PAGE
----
But even a minute’s reflection will show you how misleading and false Acton’s dictum is, as a guide to people in their personal lives, and in making decisions for their country and community and ethnic group. The most casual reading of history shows that many great men were good men, that power does not necessarily corrupt, that many good men exercised power for good purposes.
Was Charles Martel a bad man simply because he sought and used power? Remember that Martel used his power to unite the Franks and defeat the Moslems, who were on the verge of conquering Europe, which would have been catastrophic for our people. Would Lord Acton have deemed it better if the Franks didn’t have a powerful leader? Would it have been better if the Frankish lands had been divided and decentralized and incapable of uniting as the Moslems poured over the Pyrenees into France?
Was Pope Urban II a bad man, because he had power and helped rouse Europe to the Crusades? The crusades drove back the two pincers of Islam that were coming through Spain and the Balkans to take our continent from us.
And would it really matter even if Charles Martel and Urban II were somehow corrupted by their power, as long as they still used it for the common good? Acton’s dictum focuses exclusively on the effect that power has on the characters of those who have it. But what about the consequences of power for the larger community?
Charles Martel and Urban II are long dead, but every person of European descent owes them a great debt, a debt that increases with every new generation that is born. In light of that, the consequences of power on these men’s conscience matters very little.
Now some might feel a little frisson, a little thrill, of moral superiority as they say that it is right to disappear as long as one maintains one’s moral superiority. I don’t think so. I think it is better to survive and to triumph than to disappear. Those who feel otherwise will simply leave the world to people who feel differently, people who have no scruples about gaining and using power. Unfortunately, these people may have no scruples about anything else as well.
Because of the Whig sentiments that make Acton’s principle so appealing to Americans, the founding stock of the nation has been engaged in unilateral disarmament from the inception of the country—disarmament in contrast to their rivals, who do not believe that power corrupts and absolute power corrupts absolutely.
The amazing thing to me is that this country is not even worse off than it is.
But there is no way that our people can win in the long run, so long as we remain enchanted and enslaved by a philosophy of powerlessness, by an abstract principle that tells us that coercive power is per se wrong and must never be used.
History is replete with tragic examples of the consequences of powerlessness.
Many American conservatives, Southerners in particular, find the doctrines of States’ Rights and decentralized government very attractive. But these very doctrines played a major and a decisive role in insuring the defeat of the South in the Civil War.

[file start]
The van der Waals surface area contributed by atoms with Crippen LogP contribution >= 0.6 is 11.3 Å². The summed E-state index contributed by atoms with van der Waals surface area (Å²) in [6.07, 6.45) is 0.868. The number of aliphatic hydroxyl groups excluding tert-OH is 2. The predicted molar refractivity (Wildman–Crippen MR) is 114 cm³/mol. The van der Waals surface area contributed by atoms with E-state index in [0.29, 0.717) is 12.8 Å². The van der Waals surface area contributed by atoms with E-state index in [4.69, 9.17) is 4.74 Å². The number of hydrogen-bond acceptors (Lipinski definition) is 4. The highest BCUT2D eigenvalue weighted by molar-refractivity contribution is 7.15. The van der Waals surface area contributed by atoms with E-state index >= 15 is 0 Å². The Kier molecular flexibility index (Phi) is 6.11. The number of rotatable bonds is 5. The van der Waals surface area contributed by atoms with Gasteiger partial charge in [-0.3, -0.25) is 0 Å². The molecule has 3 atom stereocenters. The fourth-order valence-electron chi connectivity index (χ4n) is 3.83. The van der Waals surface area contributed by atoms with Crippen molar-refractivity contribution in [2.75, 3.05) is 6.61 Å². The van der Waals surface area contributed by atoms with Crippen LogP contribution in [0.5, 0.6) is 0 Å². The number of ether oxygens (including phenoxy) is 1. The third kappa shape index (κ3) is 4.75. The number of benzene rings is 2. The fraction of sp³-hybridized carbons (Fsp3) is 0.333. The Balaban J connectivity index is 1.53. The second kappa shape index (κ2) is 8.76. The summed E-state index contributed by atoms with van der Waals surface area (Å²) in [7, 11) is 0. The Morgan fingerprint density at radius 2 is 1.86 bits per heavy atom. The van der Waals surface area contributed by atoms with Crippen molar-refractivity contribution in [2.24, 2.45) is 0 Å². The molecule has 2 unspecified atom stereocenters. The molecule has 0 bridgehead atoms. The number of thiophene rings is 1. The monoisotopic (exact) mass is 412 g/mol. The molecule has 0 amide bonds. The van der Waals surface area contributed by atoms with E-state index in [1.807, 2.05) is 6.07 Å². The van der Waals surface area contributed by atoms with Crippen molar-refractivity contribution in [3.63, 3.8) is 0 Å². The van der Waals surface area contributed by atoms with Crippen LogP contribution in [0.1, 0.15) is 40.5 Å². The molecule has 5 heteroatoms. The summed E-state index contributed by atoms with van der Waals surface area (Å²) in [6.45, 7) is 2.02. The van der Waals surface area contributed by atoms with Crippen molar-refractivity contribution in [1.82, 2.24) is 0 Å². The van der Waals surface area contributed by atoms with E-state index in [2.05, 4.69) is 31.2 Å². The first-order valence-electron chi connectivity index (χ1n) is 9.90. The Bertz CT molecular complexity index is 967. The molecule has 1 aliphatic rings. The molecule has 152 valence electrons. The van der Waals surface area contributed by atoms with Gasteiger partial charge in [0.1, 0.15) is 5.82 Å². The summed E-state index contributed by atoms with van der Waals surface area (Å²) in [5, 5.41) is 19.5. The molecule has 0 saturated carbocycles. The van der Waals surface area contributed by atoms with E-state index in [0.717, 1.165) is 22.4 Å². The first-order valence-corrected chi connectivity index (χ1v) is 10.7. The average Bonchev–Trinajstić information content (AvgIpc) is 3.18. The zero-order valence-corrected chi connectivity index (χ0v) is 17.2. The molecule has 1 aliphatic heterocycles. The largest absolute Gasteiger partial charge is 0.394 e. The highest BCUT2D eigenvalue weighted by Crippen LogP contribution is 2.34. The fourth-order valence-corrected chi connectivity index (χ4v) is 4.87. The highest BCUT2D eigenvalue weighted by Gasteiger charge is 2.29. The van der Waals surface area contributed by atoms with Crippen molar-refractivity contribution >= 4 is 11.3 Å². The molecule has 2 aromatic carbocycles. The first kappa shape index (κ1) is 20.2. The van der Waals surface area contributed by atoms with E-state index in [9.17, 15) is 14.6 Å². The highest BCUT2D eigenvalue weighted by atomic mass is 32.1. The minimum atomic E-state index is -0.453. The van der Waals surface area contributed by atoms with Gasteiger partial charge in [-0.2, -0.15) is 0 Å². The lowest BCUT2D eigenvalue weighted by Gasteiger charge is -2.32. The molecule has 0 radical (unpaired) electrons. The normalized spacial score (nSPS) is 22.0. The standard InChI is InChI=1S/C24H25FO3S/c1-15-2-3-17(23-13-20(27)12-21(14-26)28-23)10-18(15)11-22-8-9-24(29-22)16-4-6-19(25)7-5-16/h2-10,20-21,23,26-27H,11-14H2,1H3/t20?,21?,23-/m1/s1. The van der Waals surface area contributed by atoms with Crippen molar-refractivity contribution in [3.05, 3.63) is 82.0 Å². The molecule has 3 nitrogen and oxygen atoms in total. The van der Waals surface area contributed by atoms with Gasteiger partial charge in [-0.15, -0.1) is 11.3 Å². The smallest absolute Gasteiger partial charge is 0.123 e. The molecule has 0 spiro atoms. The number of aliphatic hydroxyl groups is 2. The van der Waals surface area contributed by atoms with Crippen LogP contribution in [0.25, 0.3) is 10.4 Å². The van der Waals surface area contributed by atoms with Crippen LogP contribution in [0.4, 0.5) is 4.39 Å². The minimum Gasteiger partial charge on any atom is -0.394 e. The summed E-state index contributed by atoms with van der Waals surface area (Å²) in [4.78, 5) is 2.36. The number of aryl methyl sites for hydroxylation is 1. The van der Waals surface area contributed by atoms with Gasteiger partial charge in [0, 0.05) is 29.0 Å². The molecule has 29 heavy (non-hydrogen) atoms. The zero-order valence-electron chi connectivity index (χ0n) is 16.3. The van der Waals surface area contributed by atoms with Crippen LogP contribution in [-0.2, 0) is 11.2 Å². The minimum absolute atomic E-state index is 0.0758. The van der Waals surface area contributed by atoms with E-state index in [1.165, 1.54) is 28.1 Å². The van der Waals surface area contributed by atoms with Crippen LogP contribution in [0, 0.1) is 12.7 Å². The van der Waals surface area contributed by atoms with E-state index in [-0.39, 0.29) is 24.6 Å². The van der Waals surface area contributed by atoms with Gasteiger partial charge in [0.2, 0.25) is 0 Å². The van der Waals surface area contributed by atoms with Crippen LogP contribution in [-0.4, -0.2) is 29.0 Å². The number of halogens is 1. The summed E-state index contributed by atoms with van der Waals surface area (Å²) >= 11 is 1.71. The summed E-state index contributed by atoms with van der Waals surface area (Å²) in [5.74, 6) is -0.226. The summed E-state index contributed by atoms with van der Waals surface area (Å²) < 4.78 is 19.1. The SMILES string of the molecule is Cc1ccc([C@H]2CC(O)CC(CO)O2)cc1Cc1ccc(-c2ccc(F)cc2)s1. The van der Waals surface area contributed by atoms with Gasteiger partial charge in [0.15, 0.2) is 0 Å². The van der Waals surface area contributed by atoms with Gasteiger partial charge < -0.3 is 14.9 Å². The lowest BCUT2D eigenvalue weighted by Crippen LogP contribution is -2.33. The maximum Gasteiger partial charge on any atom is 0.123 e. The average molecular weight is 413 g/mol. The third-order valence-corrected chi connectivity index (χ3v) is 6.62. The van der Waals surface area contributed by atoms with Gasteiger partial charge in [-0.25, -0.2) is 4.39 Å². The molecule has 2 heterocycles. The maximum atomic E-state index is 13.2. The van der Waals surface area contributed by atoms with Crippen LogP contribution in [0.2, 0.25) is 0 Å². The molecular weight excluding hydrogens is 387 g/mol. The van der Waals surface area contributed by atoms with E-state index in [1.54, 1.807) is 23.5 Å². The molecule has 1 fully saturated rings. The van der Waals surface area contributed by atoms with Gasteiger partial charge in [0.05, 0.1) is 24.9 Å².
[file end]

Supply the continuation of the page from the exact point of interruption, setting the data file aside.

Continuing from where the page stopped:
When the South seceded, when the Confederate government assembled in Montgomery, they were in a revolutionary situation. Things were fluid. Many new things were possible. And—as Lenin and Robespierre, alas, knew—in a revolutionary situation, you hit . . . and you hit hard. You go as fast and as far as you can while the time is favorable. You make the most of the opportunity before things solidify again.
But with the instinctive English desire to compromise, the South did just the opposite. Jefferson Davis had been a staunch Unionist and opponent of Secession until the late 1850s. And his government was made of people like him, who were relatively new converts to the idea of secession. There were no militant secessionists or Fire-eaters of any significance, none of the people who long before had prophetically seen the need to separate from an increasingly hostile North.
Even worse, in choosing their Vice President, they turned to a physical weakling and pettifogging legalist, Alexander H. Stephens, who had been opposed to the whole idea of the Confederacy. Stephens was chosen for the admitted purpose of placating Southerners who had opposed the Revolution.
As a result, the government was divided and hobbled from the start by its second-in-command. Stephens would spend the next four years disrupting the Southern war effort. He spent most of the war pouting at home, corresponding with people all over the South, attacking President Davis, urging that there be no draft, urging people not to support the army, warning that the central government was becoming despotic like the Lincoln government, and demanding more States’ rights and decentralization, in the middle of an invasion of the country.